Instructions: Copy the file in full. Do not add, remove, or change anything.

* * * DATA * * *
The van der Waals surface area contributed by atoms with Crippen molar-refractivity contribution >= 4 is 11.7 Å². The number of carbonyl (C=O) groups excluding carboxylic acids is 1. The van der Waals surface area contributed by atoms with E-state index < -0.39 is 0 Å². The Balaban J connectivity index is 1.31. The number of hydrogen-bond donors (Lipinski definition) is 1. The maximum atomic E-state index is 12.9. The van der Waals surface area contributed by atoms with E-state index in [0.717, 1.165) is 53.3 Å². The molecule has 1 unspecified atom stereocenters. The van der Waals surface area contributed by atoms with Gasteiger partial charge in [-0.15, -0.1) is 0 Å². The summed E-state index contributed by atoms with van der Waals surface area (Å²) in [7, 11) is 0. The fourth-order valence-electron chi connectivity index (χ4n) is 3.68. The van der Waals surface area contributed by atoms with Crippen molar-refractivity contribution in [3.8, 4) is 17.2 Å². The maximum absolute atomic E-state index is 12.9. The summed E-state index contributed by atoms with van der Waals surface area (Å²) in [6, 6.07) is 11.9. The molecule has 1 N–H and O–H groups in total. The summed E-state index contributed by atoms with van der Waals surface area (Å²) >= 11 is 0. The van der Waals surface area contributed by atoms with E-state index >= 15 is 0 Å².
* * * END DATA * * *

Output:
The van der Waals surface area contributed by atoms with Crippen molar-refractivity contribution >= 4 is 11.7 Å². The number of carbonyl (C=O) groups excluding carboxylic acids is 1. The van der Waals surface area contributed by atoms with E-state index < -0.39 is 0 Å². The Balaban J connectivity index is 1.31. The number of hydrogen-bond donors (Lipinski definition) is 1. The maximum atomic E-state index is 12.9. The van der Waals surface area contributed by atoms with E-state index in [0.717, 1.165) is 53.3 Å². The molecule has 1 unspecified atom stereocenters. The van der Waals surface area contributed by atoms with Gasteiger partial charge in [-0.15, -0.1) is 0 Å². The summed E-state index contributed by atoms with van der Waals surface area (Å²) in [7, 11) is 0. The fourth-order valence-electron chi connectivity index (χ4n) is 3.68. The van der Waals surface area contributed by atoms with Crippen molar-refractivity contribution in [3.8, 4) is 17.2 Å². The maximum absolute atomic E-state index is 12.9. The summed E-state index contributed by atoms with van der Waals surface area (Å²) in [6, 6.07) is 11.9. The molecule has 1 N–H and O–H groups in total. The summed E-state index contributed by atoms with van der Waals surface area (Å²) >= 11 is 0. The van der Waals surface area contributed by atoms with E-state index >= 15 is 0 Å².